The trouble is that this is playing chicken with an eighteen-wheeler. While Draghi might be making noises about “continuing to comply with the mandate of keeping price stability over the medium term in line with treaty provisions and preserving the integrity of our balance sheet” (in other words, not proceeding with the fabled “mega-bailout” even if it fractures the Euro), we may well see a full-blown financial meltdown (and of course, the ramifications of that on anyone who is exposed to the European banking system) unless someone — whether it is the ECB, or the Fed, or the IMF — prints the money to keep the system liquid.

There are really two layers to bailing out the insolvent nations: the real bailout is of the banks who bought the debt, and the insolvent nations are just an intermediary. Should the insolvent nations become highly uncooperative, it seems more likely that the insolvent nations will just be cut out of the loop (throwing their citizens into experiencing a forced currency redenomination, bank runs, and even more chaos) while policymakers continue to channel money into “stabilising” the totally broken global financial system — because we know for sure that a big disorderly default will likely cause some kind of default cascade, and that is something I am sure that (based on past form) policymakers will seek to avoid.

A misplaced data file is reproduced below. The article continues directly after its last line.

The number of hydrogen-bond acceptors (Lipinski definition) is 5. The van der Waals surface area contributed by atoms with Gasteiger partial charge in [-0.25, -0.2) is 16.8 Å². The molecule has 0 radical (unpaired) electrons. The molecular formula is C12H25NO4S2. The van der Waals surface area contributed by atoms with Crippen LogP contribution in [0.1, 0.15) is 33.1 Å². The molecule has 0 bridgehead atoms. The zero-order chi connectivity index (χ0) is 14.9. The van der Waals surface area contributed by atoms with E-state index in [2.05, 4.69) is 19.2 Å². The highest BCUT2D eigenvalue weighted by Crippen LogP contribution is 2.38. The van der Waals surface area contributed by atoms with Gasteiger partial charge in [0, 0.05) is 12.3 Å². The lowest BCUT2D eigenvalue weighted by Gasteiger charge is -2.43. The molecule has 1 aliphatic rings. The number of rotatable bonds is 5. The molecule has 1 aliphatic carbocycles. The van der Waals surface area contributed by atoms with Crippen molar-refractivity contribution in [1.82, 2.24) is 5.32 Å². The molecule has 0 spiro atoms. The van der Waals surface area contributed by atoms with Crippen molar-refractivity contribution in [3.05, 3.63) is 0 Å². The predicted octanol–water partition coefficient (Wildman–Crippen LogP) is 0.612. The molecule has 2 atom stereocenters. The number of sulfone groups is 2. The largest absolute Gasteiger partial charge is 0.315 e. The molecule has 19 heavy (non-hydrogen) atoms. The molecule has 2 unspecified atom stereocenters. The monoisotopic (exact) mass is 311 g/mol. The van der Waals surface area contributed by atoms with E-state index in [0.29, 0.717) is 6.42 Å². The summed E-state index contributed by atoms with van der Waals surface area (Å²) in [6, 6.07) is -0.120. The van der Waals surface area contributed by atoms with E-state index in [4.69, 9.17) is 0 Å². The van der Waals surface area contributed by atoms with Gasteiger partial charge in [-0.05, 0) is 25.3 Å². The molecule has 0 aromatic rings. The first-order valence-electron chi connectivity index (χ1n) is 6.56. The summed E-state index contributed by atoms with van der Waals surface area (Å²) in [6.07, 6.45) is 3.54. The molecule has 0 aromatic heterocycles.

How close to the collapse we will come before the money gets printed is another matter.

Given that it is predominantly Germans who are in charge of Europe for the moment — with their unusual post-Weimar distaste for monetary expansion —  it seems to me like just as we have seen so far, the money will come at the last minute, and will just keep things ticking over rather than actually solving anything.

And ultimately, I think it is the social conditions — particularly unemployment levels — that matter more than whether or not the financial system survives. If the attendant cost of ad hoc bailouts (in the name of pretending to stick to the ECB mandate) is a continued depression, and continued massive unemployment and youth unemployment then politicians are focusing on the wrong thing.